The returning salmon and restored river will renew the culture of the Lower Elwha Klallam Tribe, who have lived along the river since time immemorial. Tribal members will have access to sacred sites now inundated and cultural traditions can be reborn. The NPS and the Tribe are primary partners on this project.

Restoring an Ecosystem
This project creates a living laboratory where people can watch and learn what happens when salmon return after a century to a still wild and protected ecosystem. The return of fish will bring bear, eagles and other animals back to an ecosystem that has been deprived of a vital food source for 100 years.

Economic Benefits
Just as the dams played a vital role in the history and development of the area, removing them will create new opportunities for growth and regional vitality.

Restoring the Coast
Removing the dams will reestablish the natural flow of sediment from the mountains to the coast—rebuilding wetlands, beaches and the estuary at the river’s mouth.

Elwha River Restoration
Olympic National Park Washington

Major mitigation projects have been completed, while preparations continue at the Elwha and Glines Canyon dams, the park’s native plant center, and sites throughout the Elwha watershed. Dam removal begins September 17.

• Power production ends at the Elwha River hydro- project June 1, and the U.S. Bureau of Reclamation begins the decommissioning process.
• Water levels in Lake Aldwell and Lake Mills drop by 18 feet and remain at this level through the summer. Boat launches will be unusable.

• On July 1, Lower Dam Road closes to public access as the Elwha Dam site transitions to a construction environment.

• On August 1, Olympic Hot Springs Road closes to public access just south of Altair Campground and will remain closed through dam removal.

• The second of two levees at the river’s mouth is completed in order to provide continued flood protection to private landowners and the Lower Elwha Klallam Tribe’s reservation.

• Wayfinding exhibits are installed at six Port Angeles and Elwha Valley locations, and a trail is constructed to an overlook at Elwha Dam. Web- cams go online from both dam sites.
• Elwha researchers and visiting scientists gather to share their findings at a science symposium Sept. 15-16 at Peninsula College.
• Olympic National Park and a diverse team of partners host a multi-venue event Sept. 17-18 featuring Elwha-related art, music, and cultural and educational activities.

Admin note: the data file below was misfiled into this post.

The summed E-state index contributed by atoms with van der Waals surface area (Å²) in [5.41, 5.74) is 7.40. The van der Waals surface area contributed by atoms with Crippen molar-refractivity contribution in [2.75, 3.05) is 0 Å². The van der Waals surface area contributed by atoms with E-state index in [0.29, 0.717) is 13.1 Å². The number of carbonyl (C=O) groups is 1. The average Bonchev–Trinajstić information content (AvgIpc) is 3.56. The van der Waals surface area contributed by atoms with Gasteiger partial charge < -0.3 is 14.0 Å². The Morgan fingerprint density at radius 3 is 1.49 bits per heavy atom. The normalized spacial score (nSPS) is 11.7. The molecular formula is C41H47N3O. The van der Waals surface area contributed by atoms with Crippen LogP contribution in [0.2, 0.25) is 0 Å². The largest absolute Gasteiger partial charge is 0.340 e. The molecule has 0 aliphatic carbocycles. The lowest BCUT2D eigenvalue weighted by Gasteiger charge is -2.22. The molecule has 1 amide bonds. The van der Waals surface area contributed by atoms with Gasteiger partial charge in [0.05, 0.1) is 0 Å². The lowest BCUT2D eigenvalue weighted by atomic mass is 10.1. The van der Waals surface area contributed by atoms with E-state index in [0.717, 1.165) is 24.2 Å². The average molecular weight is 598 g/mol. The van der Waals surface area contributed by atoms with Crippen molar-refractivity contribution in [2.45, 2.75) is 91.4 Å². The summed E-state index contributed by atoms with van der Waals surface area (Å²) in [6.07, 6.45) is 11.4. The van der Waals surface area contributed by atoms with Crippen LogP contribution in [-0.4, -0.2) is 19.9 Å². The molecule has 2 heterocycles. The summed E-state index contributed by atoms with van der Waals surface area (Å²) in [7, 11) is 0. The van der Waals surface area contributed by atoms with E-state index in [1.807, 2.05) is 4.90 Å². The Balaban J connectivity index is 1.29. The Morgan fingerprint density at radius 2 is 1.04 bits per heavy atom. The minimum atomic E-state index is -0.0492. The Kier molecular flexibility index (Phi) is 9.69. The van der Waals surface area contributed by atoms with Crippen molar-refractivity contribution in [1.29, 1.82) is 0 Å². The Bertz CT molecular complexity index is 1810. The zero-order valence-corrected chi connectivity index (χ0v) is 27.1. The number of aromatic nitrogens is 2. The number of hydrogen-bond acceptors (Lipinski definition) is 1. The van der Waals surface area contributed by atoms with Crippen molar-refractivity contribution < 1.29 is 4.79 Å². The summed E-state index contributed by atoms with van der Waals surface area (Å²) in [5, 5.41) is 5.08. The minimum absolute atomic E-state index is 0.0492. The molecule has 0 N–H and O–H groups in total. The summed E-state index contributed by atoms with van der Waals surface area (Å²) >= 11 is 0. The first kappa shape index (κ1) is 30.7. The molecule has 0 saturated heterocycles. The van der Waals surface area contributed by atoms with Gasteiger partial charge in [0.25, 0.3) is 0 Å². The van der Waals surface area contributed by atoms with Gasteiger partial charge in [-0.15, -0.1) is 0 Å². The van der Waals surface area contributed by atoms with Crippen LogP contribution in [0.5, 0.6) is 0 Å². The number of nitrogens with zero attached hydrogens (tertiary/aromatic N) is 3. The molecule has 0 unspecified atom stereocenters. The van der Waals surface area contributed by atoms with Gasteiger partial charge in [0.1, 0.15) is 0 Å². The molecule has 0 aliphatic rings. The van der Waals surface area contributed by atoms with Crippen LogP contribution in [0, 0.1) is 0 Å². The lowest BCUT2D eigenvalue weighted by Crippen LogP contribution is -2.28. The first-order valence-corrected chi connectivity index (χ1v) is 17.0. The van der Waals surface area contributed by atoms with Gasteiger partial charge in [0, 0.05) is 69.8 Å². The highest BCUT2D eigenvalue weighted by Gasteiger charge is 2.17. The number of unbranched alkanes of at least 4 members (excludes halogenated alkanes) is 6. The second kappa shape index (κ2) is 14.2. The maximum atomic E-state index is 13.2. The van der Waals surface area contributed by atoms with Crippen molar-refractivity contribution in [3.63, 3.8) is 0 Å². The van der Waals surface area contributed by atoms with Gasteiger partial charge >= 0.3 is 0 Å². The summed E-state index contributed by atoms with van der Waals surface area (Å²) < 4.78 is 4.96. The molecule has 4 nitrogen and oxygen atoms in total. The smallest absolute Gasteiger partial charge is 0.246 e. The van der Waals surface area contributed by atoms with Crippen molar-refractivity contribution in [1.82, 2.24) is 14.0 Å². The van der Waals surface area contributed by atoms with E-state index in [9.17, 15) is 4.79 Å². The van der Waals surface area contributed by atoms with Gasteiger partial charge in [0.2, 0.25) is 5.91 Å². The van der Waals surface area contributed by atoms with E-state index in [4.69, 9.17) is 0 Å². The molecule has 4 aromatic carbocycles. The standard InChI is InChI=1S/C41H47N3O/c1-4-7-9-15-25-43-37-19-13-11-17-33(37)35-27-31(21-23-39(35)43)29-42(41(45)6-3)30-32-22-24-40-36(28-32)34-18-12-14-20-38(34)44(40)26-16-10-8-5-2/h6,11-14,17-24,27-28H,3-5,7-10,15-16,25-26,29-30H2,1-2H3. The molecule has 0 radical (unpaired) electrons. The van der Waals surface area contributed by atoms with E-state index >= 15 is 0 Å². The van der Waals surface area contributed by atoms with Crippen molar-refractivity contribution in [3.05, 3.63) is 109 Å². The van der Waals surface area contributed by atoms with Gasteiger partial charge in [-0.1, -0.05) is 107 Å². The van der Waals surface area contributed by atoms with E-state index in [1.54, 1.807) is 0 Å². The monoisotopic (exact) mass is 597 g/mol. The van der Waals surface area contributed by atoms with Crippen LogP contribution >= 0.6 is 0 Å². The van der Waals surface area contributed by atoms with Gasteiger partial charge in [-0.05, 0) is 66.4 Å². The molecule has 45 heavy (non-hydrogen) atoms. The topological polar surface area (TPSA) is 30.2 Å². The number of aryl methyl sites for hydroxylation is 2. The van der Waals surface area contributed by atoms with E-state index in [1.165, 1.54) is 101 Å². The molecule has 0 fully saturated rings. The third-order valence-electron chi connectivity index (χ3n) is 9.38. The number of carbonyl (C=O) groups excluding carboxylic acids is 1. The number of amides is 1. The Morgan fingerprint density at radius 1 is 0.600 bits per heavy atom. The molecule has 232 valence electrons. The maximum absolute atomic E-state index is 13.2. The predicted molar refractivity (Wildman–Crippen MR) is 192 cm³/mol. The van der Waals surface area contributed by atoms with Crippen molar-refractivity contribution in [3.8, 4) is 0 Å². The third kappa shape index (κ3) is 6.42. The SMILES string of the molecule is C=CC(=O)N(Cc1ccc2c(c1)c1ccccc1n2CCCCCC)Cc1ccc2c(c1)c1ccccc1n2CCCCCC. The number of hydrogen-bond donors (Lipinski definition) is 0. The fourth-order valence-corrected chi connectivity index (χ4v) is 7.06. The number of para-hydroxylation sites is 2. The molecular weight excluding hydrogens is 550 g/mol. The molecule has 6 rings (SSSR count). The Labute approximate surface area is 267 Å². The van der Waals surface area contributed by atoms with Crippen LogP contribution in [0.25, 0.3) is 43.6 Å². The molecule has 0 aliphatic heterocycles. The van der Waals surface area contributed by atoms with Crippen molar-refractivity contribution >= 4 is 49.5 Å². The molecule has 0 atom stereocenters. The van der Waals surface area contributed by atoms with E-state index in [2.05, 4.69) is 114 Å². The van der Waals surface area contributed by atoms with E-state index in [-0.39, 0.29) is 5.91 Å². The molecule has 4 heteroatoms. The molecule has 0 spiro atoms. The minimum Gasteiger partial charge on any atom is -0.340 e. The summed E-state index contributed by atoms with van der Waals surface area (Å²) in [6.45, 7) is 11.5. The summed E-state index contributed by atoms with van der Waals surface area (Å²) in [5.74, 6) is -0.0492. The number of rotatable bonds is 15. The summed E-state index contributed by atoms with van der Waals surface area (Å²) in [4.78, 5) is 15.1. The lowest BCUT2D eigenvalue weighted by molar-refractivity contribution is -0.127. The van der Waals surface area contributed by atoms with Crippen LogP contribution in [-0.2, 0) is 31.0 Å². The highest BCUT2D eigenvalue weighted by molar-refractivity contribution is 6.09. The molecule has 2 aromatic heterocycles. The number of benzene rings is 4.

For photos, project updates and news, check nps.gov/olym or interact with “Elwha River Restoration” on Facebook.

Elwha River Restoration, The National Park Service, US Department of the Interior

Olympic National Park

Elwha Dam Closed to Public Access : Effective July 5

By The National Park Service, US Department of the Interior, Olympic National Park

Lower Dam Road, which leads from U.S. Highway 112 to the Elwha Dam, will close to all public access on July 5.

Barnard Construction, Inc., the contractor for the $26.9 million removal of Elwha and Glines Canyon Dams, will install a gate just south of Elwha RV Park. This closure will last for the duration of dam removal, expected to take three years.

The closure is necessary to ensure public safety while the contractor takes over the site and begins preparing the site. Over the coming weeks, Barnard employees will begin minor road upgrades, removing approved trees and widening the road.

Additional work taking place this summer includes testing and removal of hazardous materials from the Elwha powerplant, including asbestos and lead-based paint. Major demolition work at the dam will begin in mid-September, with the majority of Barnard employees and equipment mobilizing in late August.

Barnard was the contractor for recently-completed road repairs at Fisherman’s Corner, along Olympic Hot Springs Road approximately one mile south of the park boundary. Those repairs included erosion control and replacing asphalt along a 2000-foot section of road. Work was subcontracted to Bruch and Bruch, Inc. and Lakeside Industries, both of Port Angeles, Wash. and performed as a modification to the dam removal contract.

Elwha Valley Access
Following a four-week closure, the Elwha Valley of Olympic National Park, including the Elwha and Altair campgrounds, reopened to public access June 29. The Elwha campground is open year-round. Altair will remain open through September 6, its normal operating season.

On August 1, Olympic Hot Springs Road will be gated and closed at a point just beyond Altair campground for the duration of dam removal.

Final designs for repairs to the Whiskey Bend Road are still being developed. These repairs will correct extensive damage caused by heavy rains last December. In addition to slide damage, an assessment by road engineers revealed large voids under the road, seriously compromising road safety and stability. The 4.5-mile Whiskey Bend Road remains open at this time to pedestrians, bicyclists and stock users, who should be use extra caution when crossing the damaged areas.

Olympic National Park is pursuing ways to enable members of the public to view dam removal and restoration as they happen, including construction of an overlook trail off of Lower Dam Road and placement of webcams at each dam site.

High-Elevation Park Roads
Olympic National Park road crews continue clearing snowdrifts that have delayed the opening of some of the park’s high-elevation roads. Obstruction Point Road, which was scheduled to open July 1, is blanketed by snow up to six feet high. After the plows reach the area commonly known as Waterhole (Milepost 3.2), the road crew will finish grading and that section of road could be reopened within one week.

Deer Park Road is also still under snow, with drifts several feet high at the top. Weather permitting, the road’s normal operating season runs May 26 – October 2. After the road crews reach the Waterhole area of Obstruction Point Road, their focus will shift to Deer Park Road. Park officials estimate that Deer Park Road may reopen by the end of July.

Road Construction
A 35-day road construction project is planned for Graves Creek Road this summer to repair damage caused by erosion along a 210-foot embankment adjacent to the Graves Creek trailhead and campground. Timing for this roadwork has yet to be finalized, and will be announced as soon as details become available.

Preliminary road repairs on Sol Duc Road will begin July 18. No closures are necessary for this project, but visitors should expect one-lane traffic and minor delays starting August 8 as contractors repair slide damage.